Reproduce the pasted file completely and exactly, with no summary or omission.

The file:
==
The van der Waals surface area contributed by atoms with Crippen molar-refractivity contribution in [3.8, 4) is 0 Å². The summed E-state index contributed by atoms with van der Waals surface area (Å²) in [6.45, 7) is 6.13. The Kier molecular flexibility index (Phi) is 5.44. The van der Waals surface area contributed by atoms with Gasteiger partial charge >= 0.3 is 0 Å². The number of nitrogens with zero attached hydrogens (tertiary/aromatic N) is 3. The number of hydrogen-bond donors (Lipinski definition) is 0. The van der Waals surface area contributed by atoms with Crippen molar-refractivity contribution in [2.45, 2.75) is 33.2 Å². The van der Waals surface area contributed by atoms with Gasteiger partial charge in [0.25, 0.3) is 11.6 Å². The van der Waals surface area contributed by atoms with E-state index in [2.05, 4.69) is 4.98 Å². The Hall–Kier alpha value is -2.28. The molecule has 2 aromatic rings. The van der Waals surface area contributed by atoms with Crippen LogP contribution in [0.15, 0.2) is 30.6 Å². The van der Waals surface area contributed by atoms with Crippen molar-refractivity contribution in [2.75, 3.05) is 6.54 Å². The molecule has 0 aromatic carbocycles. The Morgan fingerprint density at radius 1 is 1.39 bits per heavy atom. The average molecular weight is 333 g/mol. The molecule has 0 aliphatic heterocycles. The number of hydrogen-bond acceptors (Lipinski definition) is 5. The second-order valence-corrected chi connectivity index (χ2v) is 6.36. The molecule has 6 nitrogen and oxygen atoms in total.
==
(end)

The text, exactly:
The van der Waals surface area contributed by atoms with Crippen molar-refractivity contribution in [3.8, 4) is 0 Å². The summed E-state index contributed by atoms with van der Waals surface area (Å²) in [6.45, 7) is 6.13. The Kier molecular flexibility index (Phi) is 5.44. The van der Waals surface area contributed by atoms with Gasteiger partial charge >= 0.3 is 0 Å². The number of nitrogens with zero attached hydrogens (tertiary/aromatic N) is 3. The number of hydrogen-bond donors (Lipinski definition) is 0. The van der Waals surface area contributed by atoms with Crippen molar-refractivity contribution in [2.45, 2.75) is 33.2 Å². The van der Waals surface area contributed by atoms with Gasteiger partial charge in [0.25, 0.3) is 11.6 Å². The van der Waals surface area contributed by atoms with E-state index in [2.05, 4.69) is 4.98 Å². The Hall–Kier alpha value is -2.28. The molecule has 2 aromatic rings. The van der Waals surface area contributed by atoms with Crippen LogP contribution in [0.15, 0.2) is 30.6 Å². The van der Waals surface area contributed by atoms with Crippen molar-refractivity contribution in [2.75, 3.05) is 6.54 Å². The molecule has 0 aromatic carbocycles. The Morgan fingerprint density at radius 1 is 1.39 bits per heavy atom. The average molecular weight is 333 g/mol. The molecule has 0 aliphatic heterocycles. The number of hydrogen-bond acceptors (Lipinski definition) is 5. The second-order valence-corrected chi connectivity index (χ2v) is 6.36. The molecule has 6 nitrogen and oxygen atoms in total.